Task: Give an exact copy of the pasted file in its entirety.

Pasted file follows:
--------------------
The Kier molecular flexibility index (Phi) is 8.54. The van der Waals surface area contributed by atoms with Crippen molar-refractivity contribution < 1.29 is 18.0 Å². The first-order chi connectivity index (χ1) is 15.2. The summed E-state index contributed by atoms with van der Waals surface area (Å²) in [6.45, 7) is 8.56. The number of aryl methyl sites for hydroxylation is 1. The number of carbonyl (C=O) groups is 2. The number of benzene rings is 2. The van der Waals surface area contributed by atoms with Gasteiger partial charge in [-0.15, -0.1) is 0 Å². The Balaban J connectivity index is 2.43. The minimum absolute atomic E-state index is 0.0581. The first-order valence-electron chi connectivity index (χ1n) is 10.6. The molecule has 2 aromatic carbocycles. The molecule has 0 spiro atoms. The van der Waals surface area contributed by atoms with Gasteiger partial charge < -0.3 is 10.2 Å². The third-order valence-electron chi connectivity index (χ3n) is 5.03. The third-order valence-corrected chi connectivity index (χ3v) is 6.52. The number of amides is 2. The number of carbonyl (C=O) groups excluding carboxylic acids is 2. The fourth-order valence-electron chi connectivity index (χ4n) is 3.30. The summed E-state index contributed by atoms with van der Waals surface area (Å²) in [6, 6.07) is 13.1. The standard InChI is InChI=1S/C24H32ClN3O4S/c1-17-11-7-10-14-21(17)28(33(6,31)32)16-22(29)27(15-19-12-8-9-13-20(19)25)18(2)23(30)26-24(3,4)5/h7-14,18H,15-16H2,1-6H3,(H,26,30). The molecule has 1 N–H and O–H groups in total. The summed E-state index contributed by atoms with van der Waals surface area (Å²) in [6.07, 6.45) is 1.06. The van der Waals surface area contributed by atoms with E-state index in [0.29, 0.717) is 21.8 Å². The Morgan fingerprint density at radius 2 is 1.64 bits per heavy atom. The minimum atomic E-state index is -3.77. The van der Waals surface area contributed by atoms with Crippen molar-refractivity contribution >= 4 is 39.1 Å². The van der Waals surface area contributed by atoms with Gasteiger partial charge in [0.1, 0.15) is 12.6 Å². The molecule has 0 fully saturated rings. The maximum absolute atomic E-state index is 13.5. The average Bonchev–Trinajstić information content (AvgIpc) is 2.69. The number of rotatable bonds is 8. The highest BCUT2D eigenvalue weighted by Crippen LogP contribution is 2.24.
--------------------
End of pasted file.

The Kier molecular flexibility index (Phi) is 8.54. The van der Waals surface area contributed by atoms with Crippen molar-refractivity contribution < 1.29 is 18.0 Å². The first-order chi connectivity index (χ1) is 15.2. The summed E-state index contributed by atoms with van der Waals surface area (Å²) in [6.45, 7) is 8.56. The number of aryl methyl sites for hydroxylation is 1. The number of carbonyl (C=O) groups is 2. The number of benzene rings is 2. The van der Waals surface area contributed by atoms with Gasteiger partial charge in [-0.15, -0.1) is 0 Å². The Balaban J connectivity index is 2.43. The minimum absolute atomic E-state index is 0.0581. The first-order valence-electron chi connectivity index (χ1n) is 10.6. The molecule has 2 aromatic carbocycles. The molecule has 0 spiro atoms. The van der Waals surface area contributed by atoms with Gasteiger partial charge < -0.3 is 10.2 Å². The third-order valence-electron chi connectivity index (χ3n) is 5.03. The third-order valence-corrected chi connectivity index (χ3v) is 6.52. The number of amides is 2. The number of carbonyl (C=O) groups excluding carboxylic acids is 2. The fourth-order valence-electron chi connectivity index (χ4n) is 3.30. The summed E-state index contributed by atoms with van der Waals surface area (Å²) in [6, 6.07) is 13.1. The standard InChI is InChI=1S/C24H32ClN3O4S/c1-17-11-7-10-14-21(17)28(33(6,31)32)16-22(29)27(15-19-12-8-9-13-20(19)25)18(2)23(30)26-24(3,4)5/h7-14,18H,15-16H2,1-6H3,(H,26,30). The molecule has 1 N–H and O–H groups in total. The summed E-state index contributed by atoms with van der Waals surface area (Å²) in [6.07, 6.45) is 1.06. The van der Waals surface area contributed by atoms with E-state index in [0.29, 0.717) is 21.8 Å². The Morgan fingerprint density at radius 2 is 1.64 bits per heavy atom. The minimum atomic E-state index is -3.77. The van der Waals surface area contributed by atoms with Crippen molar-refractivity contribution >= 4 is 39.1 Å². The van der Waals surface area contributed by atoms with Gasteiger partial charge in [0.1, 0.15) is 12.6 Å². The molecule has 0 fully saturated rings. The maximum absolute atomic E-state index is 13.5. The average Bonchev–Trinajstić information content (AvgIpc) is 2.69. The number of rotatable bonds is 8. The highest BCUT2D eigenvalue weighted by Crippen LogP contribution is 2.24.